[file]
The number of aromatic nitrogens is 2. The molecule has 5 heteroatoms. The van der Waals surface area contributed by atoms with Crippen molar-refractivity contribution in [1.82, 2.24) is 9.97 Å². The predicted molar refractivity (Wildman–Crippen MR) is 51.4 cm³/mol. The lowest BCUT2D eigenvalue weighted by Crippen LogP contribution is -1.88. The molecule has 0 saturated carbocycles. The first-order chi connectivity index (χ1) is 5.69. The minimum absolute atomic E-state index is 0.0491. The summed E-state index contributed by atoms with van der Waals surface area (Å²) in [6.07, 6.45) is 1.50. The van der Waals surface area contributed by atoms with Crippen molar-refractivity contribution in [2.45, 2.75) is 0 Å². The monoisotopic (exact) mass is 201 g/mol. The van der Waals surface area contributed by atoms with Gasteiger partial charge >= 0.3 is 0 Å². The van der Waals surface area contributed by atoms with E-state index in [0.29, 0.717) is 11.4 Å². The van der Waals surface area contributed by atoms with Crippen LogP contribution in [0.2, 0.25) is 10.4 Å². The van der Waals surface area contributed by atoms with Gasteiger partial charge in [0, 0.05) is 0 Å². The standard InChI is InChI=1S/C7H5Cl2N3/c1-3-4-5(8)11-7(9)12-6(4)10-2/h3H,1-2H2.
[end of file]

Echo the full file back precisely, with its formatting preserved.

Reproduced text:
The number of aromatic nitrogens is 2. The molecule has 5 heteroatoms. The van der Waals surface area contributed by atoms with Crippen molar-refractivity contribution in [1.82, 2.24) is 9.97 Å². The predicted molar refractivity (Wildman–Crippen MR) is 51.4 cm³/mol. The lowest BCUT2D eigenvalue weighted by Crippen LogP contribution is -1.88. The molecule has 0 saturated carbocycles. The first-order chi connectivity index (χ1) is 5.69. The minimum absolute atomic E-state index is 0.0491. The summed E-state index contributed by atoms with van der Waals surface area (Å²) in [6.07, 6.45) is 1.50. The van der Waals surface area contributed by atoms with Crippen molar-refractivity contribution in [2.45, 2.75) is 0 Å². The monoisotopic (exact) mass is 201 g/mol. The van der Waals surface area contributed by atoms with Gasteiger partial charge >= 0.3 is 0 Å². The van der Waals surface area contributed by atoms with E-state index in [0.29, 0.717) is 11.4 Å². The van der Waals surface area contributed by atoms with Crippen LogP contribution in [0.2, 0.25) is 10.4 Å². The van der Waals surface area contributed by atoms with Gasteiger partial charge in [0, 0.05) is 0 Å². The standard InChI is InChI=1S/C7H5Cl2N3/c1-3-4-5(8)11-7(9)12-6(4)10-2/h3H,1-2H2.